Wilton Daniel Gregory Biography, Age, Education, Ordination, Chicago, Belleville, Atlanta, Washington, controversy, Honors

Wilton Daniel Gregory Biography

Wilton Daniel Gregory is an American prelate of the Roman Catholic Church who is the Archbishop of Atlanta. Gregory was scheduled to take up the position of Archbishop of Washington on May 21, 2019. 

He was the Bishop of Belleville, Illinois, from 1994 to 2004, and Auxiliary Bishop of Chicago from 1983 to 1994. He was president of the United States Conference of Catholic Bishops (USCCB) from 2001 to 2004.

Wilton Daniel Age

Wilton Daniel Gregory is a Roman Catholic archbishop and scholar. He was born in Chicago, Illinois as the oldest of the three children of Wilton D. Gregory Sr. and the former Etta Duncan who later divorced. Dec 25, 2018. He was born on 7 December 1947 in Chicago, Illinois, United States. He is 74 years old as of 2024.

Wilton Daniel Gregory Education

Wilton Gregory was born in Chicago, Illinois, to Wilton and Ethel (née Duncan) Gregory. One of three children, he has two sisters: Elaine and Claudia. Gregory’s parents divorced when he was quite young, and his grandmother, Etta Mae Duncan, subsequently moved in with the family at their home on the South Side.

In 1958, he was enrolled at St. Carthage Grammar School, where he decided to become a priest before even converting to Catholicism.

He was baptized and received his First Communion in 1959, and was confirmed by Bishop Raymond P. Hillinger later that year.

Gregory graduated from St. Carthage in 1961, and then attended Quigley Preparatory Seminary South and Niles College in Chicago, and St. Mary of the Lake Seminary in Mundelein.

After ordination, he completed a doctorate in the liturgy (SLD) at the Pontifical Liturgical Institute at the Pontifical Atheneum of St. Anselm in Rome.

Wilton Daniel Gregory Ordination 

At the age of 25, he was ordained to the priesthood by John Cardinal Cody on May 9, 1973. He engaged in advanced studies at the Pontifical Atheneum of St. Anselm in Rome and earned the Doctor of Sacred Liturgy degree.

Gregory performed pastoral work in Glenview at Our Lady of Perpetual Help and at Mary, Seat of Wisdom Parish in Park Ridge, Illinois.

He also taught at Saint Mary of the Lake Seminary and served as a Master of Ceremonies under Cardinals Cody and Bernardin.

Wilton Daniel Gregory Auxiliary Bishop of Chicago

On October 31, 1983, he was appointed Auxiliary Bishop of Chicago and Titular Bishop of Oliva. Gregory received his episcopal consecration on the following December 13 from Cardinal Bernardin, with Bishops Alfred Abramowicz and Nevin Hayes, O.Carm., serving as co-consecrators.

Wilton Daniel Gregory Bishop of Belleville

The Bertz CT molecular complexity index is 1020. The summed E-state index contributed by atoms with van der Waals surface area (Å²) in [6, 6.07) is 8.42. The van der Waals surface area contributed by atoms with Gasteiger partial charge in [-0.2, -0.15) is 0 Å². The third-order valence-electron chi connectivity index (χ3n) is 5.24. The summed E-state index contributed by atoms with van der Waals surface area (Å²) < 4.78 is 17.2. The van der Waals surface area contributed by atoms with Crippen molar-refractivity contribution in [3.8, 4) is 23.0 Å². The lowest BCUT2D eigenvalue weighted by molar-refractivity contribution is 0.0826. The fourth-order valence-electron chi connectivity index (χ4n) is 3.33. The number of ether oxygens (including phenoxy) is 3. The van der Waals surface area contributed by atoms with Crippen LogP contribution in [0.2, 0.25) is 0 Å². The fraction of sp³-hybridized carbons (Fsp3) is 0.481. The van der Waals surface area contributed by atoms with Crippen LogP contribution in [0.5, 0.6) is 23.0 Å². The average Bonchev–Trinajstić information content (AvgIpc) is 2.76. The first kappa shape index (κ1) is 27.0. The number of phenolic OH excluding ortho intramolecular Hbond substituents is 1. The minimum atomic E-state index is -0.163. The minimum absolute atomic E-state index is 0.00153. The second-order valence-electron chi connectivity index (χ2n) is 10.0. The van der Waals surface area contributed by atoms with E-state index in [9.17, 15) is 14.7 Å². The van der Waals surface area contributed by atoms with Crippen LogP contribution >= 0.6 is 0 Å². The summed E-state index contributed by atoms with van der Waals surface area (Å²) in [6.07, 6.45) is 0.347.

Gregory remained in Chicago until December 29, 1993, when he was appointed the seventh Bishop of Belleville;[citation needed] he was installed on February 10, 1994.

From 2001 to 2004, Gregory served as the President of the USCCB, the first African-American to head an episcopal conference, as Vice President from 1998 to 2001 and also Chairman of several committees.

During his presidency, the American bishops issued the “Charter for the Protection of Children and Young People” in response to Roman Catholic sex abuse cases.

He is also a member of the Board of Trustees at The Catholic University of America. In 2002, in recognition of his handling of the sex abuse scandal with repeated apologies and the defrocking of priests, he was chosen as Time’s Person of the Week.

Wilton Daniel Gregory Archbishop of Atlanta

Pope John Paul II, in one of his last episcopal appointments before his death, named Bishop Gregory the seventh Archbishop of Atlanta on December 9, 2004, and his installation took place on January 17, 2005.

Gregory has been active in the Roman Catholic Church in advocating for the prevention of child sexual abuse by Roman Catholic religious, and for implementing policies to protect the faithful from sexual abuse by Roman Catholic religious. He has been one of the leading bishops in the United States regarding this endeavor.

Gregory writes a bi-weekly column for the Roman Catholic newspaper of the Archdiocese of Atlanta, The Georgia Bulletin titled “What I have seen and heard”. In it, he regularly shares reflections about his faith, work, and experiences.

Gregory was complimentary of Pope Francis’s 2016 apostolic exhortation Amoris Laetitia. At a 2017 conference at Boston College, he described it as “a document that recognizes the real and serious problems and challenges facing families today, but at the same time it is a proclamation of hope through the mercy and grace of God.”